Art History 102
Renaissance Through Modern Art History
March 20th 2013
Jan Van Eyck’s Man in a Red Turban (Self Portrait) was painted in The Netherlands in 1433. Jan Van Eyck was the so-called "leading painter" of his day. Van Eyck was a respected working artist because of his knowledge and manipulation of oil paint. In this paper I will discuss Van Eyck’s self-portrait, his ability and influence of the oil paint and realistic view of the human expression, and also give a substantial amount of background on the painter. The realism of Van Eyck’s self-portrait art give the artist the distinctly modern look compared with other renaissance painters.
According to artchive.com, Jan Van Eyck was born, somewhere around 1390 in the village of Maaseyck near Maastricht Van Maastricht. Jan Van Eyck had an older brother named Hubert, of whom little is known other than Jan held him in the highest regard as a painter, and also as a sibling. Jan Van Eyck’s ability began to be recognized at a fairly young age, and members of the clergy ministry and nobility who granted him opportunities for employment noticed him: * "Between 1422 and 1424, he was employed as a painter by John of Bavaria, Bishop of Liège…the next year, 1425, his famous relationship with Philip the Good, Duke of Burgundy, began. As court artist and equerry, he moved to Philip's court at Lille. Few such cases of mutual fortune beautify the history of Renaissance: instead of treating his artist as something between a jongleur and an artisan, as the Medici in their off moments were apt to do, Philip was moved to declare that he 'would never find a man so much to his taste, or such a paragon of science and art" (Artchive.com).
Jan Van Eyck was considered by Phillip the Good to be of inestimable worth, and Van Eyck salary was often paid at the expense of other aspects of the economy. Van Eyck prospered under the sponsorship of Phillip the Good and he was also offered the luxury of travel. By traveling Van Eyck got knowledge of classism and the differences of power. Jan Van Eyck used the materials to reference what he learned: Gold is the indication of power.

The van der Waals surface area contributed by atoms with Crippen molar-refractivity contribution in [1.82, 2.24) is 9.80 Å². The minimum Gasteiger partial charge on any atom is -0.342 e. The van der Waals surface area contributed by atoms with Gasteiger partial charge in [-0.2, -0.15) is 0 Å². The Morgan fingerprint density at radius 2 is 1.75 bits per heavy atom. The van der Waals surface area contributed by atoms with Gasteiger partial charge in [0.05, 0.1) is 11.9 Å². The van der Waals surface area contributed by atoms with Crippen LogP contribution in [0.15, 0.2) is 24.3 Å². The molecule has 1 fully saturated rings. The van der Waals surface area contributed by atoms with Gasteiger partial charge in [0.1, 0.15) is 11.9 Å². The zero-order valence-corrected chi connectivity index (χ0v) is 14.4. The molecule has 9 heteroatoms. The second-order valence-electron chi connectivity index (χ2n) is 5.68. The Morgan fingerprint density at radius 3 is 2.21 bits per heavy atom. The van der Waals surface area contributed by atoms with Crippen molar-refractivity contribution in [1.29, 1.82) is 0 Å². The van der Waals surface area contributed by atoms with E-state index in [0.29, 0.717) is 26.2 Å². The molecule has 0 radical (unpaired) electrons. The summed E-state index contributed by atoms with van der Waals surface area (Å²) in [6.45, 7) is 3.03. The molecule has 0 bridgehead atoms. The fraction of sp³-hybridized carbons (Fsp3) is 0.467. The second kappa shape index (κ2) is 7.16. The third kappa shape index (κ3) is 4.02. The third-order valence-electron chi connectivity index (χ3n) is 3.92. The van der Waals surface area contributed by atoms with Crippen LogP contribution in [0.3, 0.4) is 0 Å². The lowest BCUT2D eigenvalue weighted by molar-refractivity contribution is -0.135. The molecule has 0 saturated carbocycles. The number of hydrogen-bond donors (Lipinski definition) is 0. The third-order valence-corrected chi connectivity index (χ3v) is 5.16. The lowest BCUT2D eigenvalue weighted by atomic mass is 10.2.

This oil painting is in a gold frame. The gold was only related to the church and the wealthy, by doing this Van Eyck revolutionized the conceptual idea of self-promotion.
The gold frame is like a contemporary billboard; he signed his name on the frame to draw attention to himself and what he’s capable of. The red turban is another suggestion. The subject matter of the painting is the exuberant red turban. The vivid color or saturated red reflects his abilities to transform a two-dimensional painting into a three-dimensional painting. The dark hued background helped to create the perception of depth. This characteristic or focal point is Jan Van Eyck’s saturated red turban. The turban is not just a hairpiece; it’s a symbol of greatness, a crown of how Van Eyck mastered the technique of oil paint and the realistic abilities of portrait paintings. The color red had long been associated with the Cardinals of the Church of Rome. There is a pleasing combination of colors. The black oil paint creates a balanced composition with the gold frame and Van Eyck’s self-portrait. The black hue helps the basic color composition creating a three-dimensional effect. The dark background is a conservative approach to the exuberant subliminal self-portrait narrative.
The subliminal subject matter of his self-portrait is a manifesto. Jan Van Eyck Facial expression is a soft, calm, and intriguing smile. "Van Eyck's lips are thin and tightened in a sort of dull appearance, but his eyes exude great wisdom and lend an impression of serenity to the posture" (Oneata.edu). Van Eyck is looking directly at you with an intense stare. It’s almost an arrogant act of Van Eyck; I believe Van Eyck promotes his abilities in your face, like a modern billboard. The subliminal subject matter of his…